Isolated in the Dark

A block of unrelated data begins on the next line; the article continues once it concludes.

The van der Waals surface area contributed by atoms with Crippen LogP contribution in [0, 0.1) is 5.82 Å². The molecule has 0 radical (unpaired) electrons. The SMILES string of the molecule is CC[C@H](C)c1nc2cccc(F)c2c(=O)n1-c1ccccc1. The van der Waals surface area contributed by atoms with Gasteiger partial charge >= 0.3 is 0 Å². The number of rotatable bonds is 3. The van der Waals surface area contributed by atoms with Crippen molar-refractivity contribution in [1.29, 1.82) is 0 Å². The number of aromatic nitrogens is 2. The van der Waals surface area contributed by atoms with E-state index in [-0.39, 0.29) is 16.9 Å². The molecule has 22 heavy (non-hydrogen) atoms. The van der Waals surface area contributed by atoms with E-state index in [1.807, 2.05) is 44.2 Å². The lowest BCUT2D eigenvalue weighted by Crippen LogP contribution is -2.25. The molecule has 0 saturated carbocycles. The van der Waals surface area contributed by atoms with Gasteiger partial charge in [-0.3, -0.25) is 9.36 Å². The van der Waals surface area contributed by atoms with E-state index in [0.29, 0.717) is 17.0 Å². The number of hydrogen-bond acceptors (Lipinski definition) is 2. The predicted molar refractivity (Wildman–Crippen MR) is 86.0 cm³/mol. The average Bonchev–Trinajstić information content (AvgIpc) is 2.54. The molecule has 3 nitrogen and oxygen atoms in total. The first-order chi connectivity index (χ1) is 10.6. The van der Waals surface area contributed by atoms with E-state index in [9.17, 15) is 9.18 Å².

When I was a kid I would love it when the candles were lit during a power outage—wrapping up in a blanket, thinking I would stay up as late as could be even though the sun went down between 4:30 and 5:00 PM and night came upon us before the evening news would have. In a pinch we would boil some milk on the grill to make hot chocolate. As an adult I think more about stand-by generators and the hum heard round the neighborhood when the lights go out. Sitting around the table as the last rays of sun for the day streamed in over our hard-to-find-in-a-quarantine-when-the-few-restaurants-that-may-be-open-on-Main-Street-no-longer-have-power-dinner we called to track down the generator we were hoping to borrow in order to save our isolation stock pile from the 24 hour outage time Central Hudson predicted before we would be up and running. I gave strict orders not to even look at the fridge let alone think about opening it. We couldn’t spare one moment of chilly air. One third of the way through our wait time the hum of our boiler was the greatest background noise I had ever heard. No one in the room realized what it meant as not a single light or electronic device was nearby to register the restored surge. I questioned embracing the silence and added isolation just a little longer, but the grin on my face gave away the meaning of the noise below. Shortly after everyone settled in for the night I heard someone say, “I kind of wish it would have lasted a little longer.” My childhood flashed before me. Maybe the next time a tree falls on the line I too will have a stand-by generator to keep the fridge and freezer going, but I’ll take a vote on whether everyone in the house wants lights or no lights while the rest of the neighborhood is dark.—Dominick

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